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Stage 2: Design

Throughout the academic year 2022-2023, REAL School has directed its attention towards providing parents with greater insight into their children's progress during the mid-term phase of projects. A dedicated time and space have been allocated for parents to provide constructive feedback to learner groups at this juncture. Parents are apprised of the driving question for each project and the anticipated outcomes by the project's conclusion. To facilitate workshop planning, REAL School has proffered milestone dates to parents and the broader learning community, enabling a precise timeframe for collaborative work alongside teachers and learners during exhibitions and target-setting sessions. This approach ensures that effective feedback not only reaches learners but also contributes to meaningful impact on students, teaching and learning within the school, and parents' involvement in their children's education at home.

The typical approach includes the following components:

Feedback and Improvement Parent Expo: Parents are afforded the opportunity to review initial drafts of student work, products, prototypes, presentations, and the evolving learning process, with a particular focus on providing constructive feedback within the 'do, redo, share, and review' cycle. This exposition also offers insights into subject areas and is supplemented by regular updates through the school newsletter.

2. Target Setting for the Upcoming Term: A 30-minute meeting involving teachers, parents, and learners to align and discuss three goals, along with strategies for achievement and success criteria.

3. Final Exhibition: Students present their culminating pieces and demonstrate how they have leveraged feedback and support from parents and the wider community to enhance their final works.
 

Stage 3: Deliver

The Parental and Improvement Parent Expo took place on the 14th of June, boasting a 100% attendance rate among parents and relevant stakeholders. This event, strategically promoted and marketed, targeted parents of our 10-year-old learners. The primary focus of the event centred on imparting specific training to parents on what constitutes effective feedback, with a special emphasis on the principles of being kind, specific, and helpful. Preceding the event, parents were provided with access to materials related to Austin's Butterfly. The workshop concentrated on enhancing feedback provided to children during exhibitions and in their home-based learning environments.

This workshop for parents underscored the importance of providing constructive feedback within the school community. The session commenced with the facilitator demonstrating vulnerability and transparency, acknowledging the challenges associated with preparing children for sustainable performance. This approach resonated with parents who had actively supported their children in their performance preparations at home.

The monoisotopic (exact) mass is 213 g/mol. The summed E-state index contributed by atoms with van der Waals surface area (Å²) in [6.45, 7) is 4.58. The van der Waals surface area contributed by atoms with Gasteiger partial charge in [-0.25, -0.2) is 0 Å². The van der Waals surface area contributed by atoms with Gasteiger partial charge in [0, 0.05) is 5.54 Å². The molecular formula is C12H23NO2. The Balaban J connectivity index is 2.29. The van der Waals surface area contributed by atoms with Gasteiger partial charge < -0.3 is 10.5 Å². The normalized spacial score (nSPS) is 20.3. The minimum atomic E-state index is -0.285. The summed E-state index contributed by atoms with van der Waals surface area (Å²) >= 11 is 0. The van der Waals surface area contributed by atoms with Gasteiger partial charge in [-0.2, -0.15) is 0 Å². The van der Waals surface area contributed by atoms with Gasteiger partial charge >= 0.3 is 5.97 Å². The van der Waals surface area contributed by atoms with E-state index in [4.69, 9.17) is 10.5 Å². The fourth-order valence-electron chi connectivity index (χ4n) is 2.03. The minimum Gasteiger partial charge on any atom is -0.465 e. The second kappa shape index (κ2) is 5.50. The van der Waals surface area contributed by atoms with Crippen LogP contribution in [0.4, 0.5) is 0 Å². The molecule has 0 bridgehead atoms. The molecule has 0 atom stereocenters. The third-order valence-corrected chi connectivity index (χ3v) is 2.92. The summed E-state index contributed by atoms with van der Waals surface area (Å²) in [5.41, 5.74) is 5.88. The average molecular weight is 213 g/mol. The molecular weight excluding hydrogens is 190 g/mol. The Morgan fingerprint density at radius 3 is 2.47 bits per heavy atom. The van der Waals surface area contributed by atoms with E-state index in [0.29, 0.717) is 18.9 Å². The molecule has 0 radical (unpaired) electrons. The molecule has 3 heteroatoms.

The session began with an introduction to the concept of feedback, highlighting the significance of collaborative effort, premised on the notion that 'we are only as good as the way we work together.' The workshop, attended by approximately 30 adults and Erasmus partners, screened a video by Simon Sinek on Critical Feedback. The video garnered positive feedback from a range of parents who appreciated Sinek's perspective. This screening ignited engaging discussions among participants concerning the tenets of effective feedback, and their enthusiasm was palpable.

Participants were encouraged to share their perspectives on effective feedback, leading to group discussions that generated concrete ideas, particularly in the context of their children's education. The workshop introduced the 'Diamond 9' activity as a tool to foster collaborative discussions and prioritise constructive feedback. Parents were tasked with ranking 'things to consider when giving constructive feedback' from least to most important.

The workshop underscored the significance of consistency and coherence within the community. A productive debate unfolded, with a focus on delivering respectful feedback. Participants increasingly prioritised identifying the most important elements in feedback delivery over the less significant aspects.

The session also featured a video of Ron Berger discussing Austin's Butterfly, drawing parallels between the video, the dress rehearsal, and the role of parents in supporting their children. An interactive activity followed, enabling parents to practice providing kind, specific, and actionable feedback, aligning with the school's approach.

Parents expressed appreciation for the well-crafted invitation from the school to attend such sessions and demonstrated inspiration and interest in the materials presented. The workshop's dynamics evolved continuously, creating a dynamic and engaging learning environment for all involved.
 

Stage 4: Sustain

Throughout the ERASMUS+ project, we have considered avenues to sustain this vital work with parents, as their voices remain paramount in the development and growth of our community. We have gathered feedback and data from the parent community concerning the workshop, their future needs, and expectations. The feedback received is summarised below: